I Sure Wish We Had a Vaccine, Don’t You?

I hope the swine flu outbreak focuses attention on the importance of vaccination.


When you consider seasonal (annual) influenza (which kills ~36,000 per year) and how lackidaisical people are about vaccination, I can only hope that this makes people realize just how important vaccination for annual influenza is. Because I’m guessing, that right about now, people would be lining up for a vaccine.
It’s easy to be sanguine about vaccination, or to ‘debate’ whether vaccines actually work, when such beliefs are viewed as having little or no consequence. But the specter of a pandemic has a funny way of focusing attention. You have to work much harder to justify not getting a flu shot. Suddenly, echinacea and grapefruit seed extract don’t seem so useful (I CAN HAZ VAKSEEN?). As I quipped last week, if influenza were taken seriously, vaccination would be a sacrament.
I don’t want anyone else to die from this, but hopefully, many people will have learned from these deaths, and when the influenza vaccine is released later this year, get a flu shot.
And, of course, WASH YOUR DAMN HANDS!

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4 Responses to I Sure Wish We Had a Vaccine, Don’t You?

  1. Onkel Bob says:

    Have there been any studies that confirm the statement that “while vaccines may not prevent influenza, they lessen the impact”? I was given an influenza vaccine (sometimes two) every year during my military service. Since my discharge I haven’t bothered with one. While my contraction of influenza has been rare, I don’t recall being any better or worse off in either case.
    As for deaths, excuse my cold-hearted response but is the cost really worth the benefit? 36K isn’t very many when considered in the big picture. This society spends a great deal of money conditioning people that a pill or a shot or other some such miracle of science will cure them of their ills, when (as you rightly suggest at the end) simple common sense and hygiene would have a more substantial impact.

  2. Eric says:

    It’s easy to be sanguine about vaccination, or to ‘debate’ whether vaccines actually work, when such beliefs are viewed as having little or no consequence. But the specter of a pandemic has a funny way of focusing attention. You have to work much harder to justify not getting a flu shot.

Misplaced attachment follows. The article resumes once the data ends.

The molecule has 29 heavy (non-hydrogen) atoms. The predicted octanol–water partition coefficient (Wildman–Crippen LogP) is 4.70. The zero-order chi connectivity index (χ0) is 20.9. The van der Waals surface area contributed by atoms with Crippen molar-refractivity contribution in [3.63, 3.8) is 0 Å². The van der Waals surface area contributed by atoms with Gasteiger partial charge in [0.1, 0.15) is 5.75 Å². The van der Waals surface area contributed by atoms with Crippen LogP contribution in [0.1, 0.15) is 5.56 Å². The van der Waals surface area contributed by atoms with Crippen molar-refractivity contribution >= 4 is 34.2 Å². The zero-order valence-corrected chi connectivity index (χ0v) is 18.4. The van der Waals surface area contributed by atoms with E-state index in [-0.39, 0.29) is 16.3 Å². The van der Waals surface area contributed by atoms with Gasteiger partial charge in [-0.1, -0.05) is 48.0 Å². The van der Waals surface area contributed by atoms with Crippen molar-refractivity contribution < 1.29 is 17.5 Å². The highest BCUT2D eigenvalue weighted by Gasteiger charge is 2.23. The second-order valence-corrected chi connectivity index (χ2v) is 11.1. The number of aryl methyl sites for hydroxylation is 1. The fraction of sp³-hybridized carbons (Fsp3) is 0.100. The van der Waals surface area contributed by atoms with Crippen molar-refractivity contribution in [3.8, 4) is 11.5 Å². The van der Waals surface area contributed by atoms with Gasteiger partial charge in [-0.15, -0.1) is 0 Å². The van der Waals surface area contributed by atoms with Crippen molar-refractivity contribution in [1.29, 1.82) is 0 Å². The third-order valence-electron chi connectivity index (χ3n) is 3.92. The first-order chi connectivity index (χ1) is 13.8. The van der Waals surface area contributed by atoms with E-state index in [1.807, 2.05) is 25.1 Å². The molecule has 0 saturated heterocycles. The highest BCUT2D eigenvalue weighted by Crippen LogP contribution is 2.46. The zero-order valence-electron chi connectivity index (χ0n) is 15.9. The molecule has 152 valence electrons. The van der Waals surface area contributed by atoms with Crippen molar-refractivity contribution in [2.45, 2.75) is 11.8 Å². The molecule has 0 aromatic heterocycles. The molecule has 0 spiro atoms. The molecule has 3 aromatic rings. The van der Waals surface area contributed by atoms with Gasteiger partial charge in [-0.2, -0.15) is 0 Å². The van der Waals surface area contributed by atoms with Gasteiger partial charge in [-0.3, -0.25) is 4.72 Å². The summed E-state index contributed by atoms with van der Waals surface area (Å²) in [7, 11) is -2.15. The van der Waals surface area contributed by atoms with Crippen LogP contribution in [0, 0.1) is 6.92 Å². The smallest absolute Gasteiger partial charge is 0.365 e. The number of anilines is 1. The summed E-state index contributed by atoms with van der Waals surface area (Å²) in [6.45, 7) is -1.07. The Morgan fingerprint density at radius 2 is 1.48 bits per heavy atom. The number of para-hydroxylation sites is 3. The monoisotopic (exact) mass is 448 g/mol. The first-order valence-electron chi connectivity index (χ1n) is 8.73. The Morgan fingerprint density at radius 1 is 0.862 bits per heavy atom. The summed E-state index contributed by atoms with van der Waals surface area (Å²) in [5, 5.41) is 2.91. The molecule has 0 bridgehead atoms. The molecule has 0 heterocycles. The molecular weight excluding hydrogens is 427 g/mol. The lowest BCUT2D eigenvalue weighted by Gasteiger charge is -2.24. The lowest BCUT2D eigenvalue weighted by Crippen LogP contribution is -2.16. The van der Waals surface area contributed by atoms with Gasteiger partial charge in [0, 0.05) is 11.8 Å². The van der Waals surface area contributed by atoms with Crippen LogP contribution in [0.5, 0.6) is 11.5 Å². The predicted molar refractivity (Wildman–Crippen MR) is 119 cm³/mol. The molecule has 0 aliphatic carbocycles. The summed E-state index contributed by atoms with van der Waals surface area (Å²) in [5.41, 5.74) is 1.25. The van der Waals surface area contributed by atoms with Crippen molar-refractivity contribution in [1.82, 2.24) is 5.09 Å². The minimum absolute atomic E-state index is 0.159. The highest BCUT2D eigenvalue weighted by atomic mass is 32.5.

I agree with you that vaccines are important, but this reasoning seems to be nothing more than an emotional appeal. Instead of making it about vaccines, try replacing vaccines with “believing in God” and derivatives, and pandemic with “death,” etc. It becomes something akin to Pascal’s Wager, or an attempt at a converting a dying person. I think instead, we should be debating and discussing and thinking rationally, both when under imminent threat, and when not.
    Now, ‘debating’ on the other hand – the thing anti-vaxers do – that I have no problem eliminating. But it should be eliminated because it’s bad, not because we’re suddenly in danger.

  3. llewelly says:

    Have there been any studies that confirm the statement that “while vaccines may not prevent influenza, they lessen the impact”? I was given an influenza vaccine (sometimes two) every year during my military service. Since my discharge I haven’t bothered with one. While my contraction of influenza has been rare, I don’t recall being any better or worse off in either case.

    Sample size: 1

  4. red rabbit says:

    Interesting thought Bob:
    I am probably near your age and I have NEVER had influenza. I have had a load of colds though.
    This is one of the greatest myths out there: the flu shot does not prevent colds. It does not make them less serious. It does not prevent “man flu.” It does not prevent sniffles, runny noses, “chest colds” or “stomach flu.”
    It prevents influenza, and can mitigate infection in patients not 100% protected.
    Many studies have been done: do a google scholar search using the keywords influenza and vaccination. 5 of the first 8 hits are clinical trials addressing your question.

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